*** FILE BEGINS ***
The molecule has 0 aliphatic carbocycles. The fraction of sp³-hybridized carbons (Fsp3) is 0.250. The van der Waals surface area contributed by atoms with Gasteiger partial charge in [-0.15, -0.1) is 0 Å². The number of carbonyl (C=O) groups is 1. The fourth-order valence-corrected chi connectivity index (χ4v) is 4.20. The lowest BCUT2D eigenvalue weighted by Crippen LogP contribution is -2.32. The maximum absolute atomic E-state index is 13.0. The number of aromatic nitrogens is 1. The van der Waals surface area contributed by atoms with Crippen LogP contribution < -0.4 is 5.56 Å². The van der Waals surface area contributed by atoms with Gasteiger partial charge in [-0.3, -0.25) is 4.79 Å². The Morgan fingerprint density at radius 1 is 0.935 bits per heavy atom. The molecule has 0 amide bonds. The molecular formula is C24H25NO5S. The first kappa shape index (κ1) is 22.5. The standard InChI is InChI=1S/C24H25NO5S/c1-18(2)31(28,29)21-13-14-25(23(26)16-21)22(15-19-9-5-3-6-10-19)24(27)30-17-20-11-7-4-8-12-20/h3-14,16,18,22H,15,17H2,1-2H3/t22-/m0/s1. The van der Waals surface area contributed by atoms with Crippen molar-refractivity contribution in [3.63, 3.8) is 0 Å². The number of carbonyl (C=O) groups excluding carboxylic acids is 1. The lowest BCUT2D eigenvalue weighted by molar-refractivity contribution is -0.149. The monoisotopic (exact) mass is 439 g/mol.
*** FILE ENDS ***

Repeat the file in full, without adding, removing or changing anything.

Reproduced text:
The molecule has 0 aliphatic carbocycles. The fraction of sp³-hybridized carbons (Fsp3) is 0.250. The van der Waals surface area contributed by atoms with Gasteiger partial charge in [-0.15, -0.1) is 0 Å². The number of carbonyl (C=O) groups is 1. The fourth-order valence-corrected chi connectivity index (χ4v) is 4.20. The lowest BCUT2D eigenvalue weighted by Crippen LogP contribution is -2.32. The maximum absolute atomic E-state index is 13.0. The number of aromatic nitrogens is 1. The van der Waals surface area contributed by atoms with Crippen LogP contribution < -0.4 is 5.56 Å². The van der Waals surface area contributed by atoms with Gasteiger partial charge in [-0.3, -0.25) is 4.79 Å². The Morgan fingerprint density at radius 1 is 0.935 bits per heavy atom. The molecule has 0 amide bonds. The molecular formula is C24H25NO5S. The first kappa shape index (κ1) is 22.5. The standard InChI is InChI=1S/C24H25NO5S/c1-18(2)31(28,29)21-13-14-25(23(26)16-21)22(15-19-9-5-3-6-10-19)24(27)30-17-20-11-7-4-8-12-20/h3-14,16,18,22H,15,17H2,1-2H3/t22-/m0/s1. The van der Waals surface area contributed by atoms with Crippen molar-refractivity contribution in [3.63, 3.8) is 0 Å². The number of carbonyl (C=O) groups excluding carboxylic acids is 1. The lowest BCUT2D eigenvalue weighted by molar-refractivity contribution is -0.149. The monoisotopic (exact) mass is 439 g/mol.